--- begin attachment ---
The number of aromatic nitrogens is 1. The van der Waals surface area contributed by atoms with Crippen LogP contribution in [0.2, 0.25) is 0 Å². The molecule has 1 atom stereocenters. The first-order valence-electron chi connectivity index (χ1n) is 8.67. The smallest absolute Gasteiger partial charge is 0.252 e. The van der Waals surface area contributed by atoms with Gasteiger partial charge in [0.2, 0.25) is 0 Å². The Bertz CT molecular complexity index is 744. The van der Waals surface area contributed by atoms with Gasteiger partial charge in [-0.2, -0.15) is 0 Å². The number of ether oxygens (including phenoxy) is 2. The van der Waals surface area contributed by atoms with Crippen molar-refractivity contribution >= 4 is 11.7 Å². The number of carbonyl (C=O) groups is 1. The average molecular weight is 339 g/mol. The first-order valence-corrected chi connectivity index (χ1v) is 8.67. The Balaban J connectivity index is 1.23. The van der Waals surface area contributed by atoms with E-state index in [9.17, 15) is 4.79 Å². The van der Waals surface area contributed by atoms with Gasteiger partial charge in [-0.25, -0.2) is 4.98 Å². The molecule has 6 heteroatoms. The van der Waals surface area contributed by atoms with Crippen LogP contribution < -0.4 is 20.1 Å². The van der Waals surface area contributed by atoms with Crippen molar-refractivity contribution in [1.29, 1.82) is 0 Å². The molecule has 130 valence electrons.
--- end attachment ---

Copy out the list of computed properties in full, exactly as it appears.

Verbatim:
The number of aromatic nitrogens is 1. The van der Waals surface area contributed by atoms with Crippen LogP contribution in [0.2, 0.25) is 0 Å². The molecule has 1 atom stereocenters. The first-order valence-electron chi connectivity index (χ1n) is 8.67. The smallest absolute Gasteiger partial charge is 0.252 e. The van der Waals surface area contributed by atoms with Gasteiger partial charge in [0.2, 0.25) is 0 Å². The Bertz CT molecular complexity index is 744. The van der Waals surface area contributed by atoms with Gasteiger partial charge in [-0.2, -0.15) is 0 Å². The number of ether oxygens (including phenoxy) is 2. The van der Waals surface area contributed by atoms with Crippen molar-refractivity contribution >= 4 is 11.7 Å². The number of carbonyl (C=O) groups is 1. The average molecular weight is 339 g/mol. The first-order valence-corrected chi connectivity index (χ1v) is 8.67. The Balaban J connectivity index is 1.23. The van der Waals surface area contributed by atoms with E-state index in [9.17, 15) is 4.79 Å². The van der Waals surface area contributed by atoms with Gasteiger partial charge in [-0.25, -0.2) is 4.98 Å². The molecule has 6 heteroatoms. The van der Waals surface area contributed by atoms with Crippen LogP contribution < -0.4 is 20.1 Å². The van der Waals surface area contributed by atoms with Crippen molar-refractivity contribution in [1.29, 1.82) is 0 Å². The molecule has 130 valence electrons.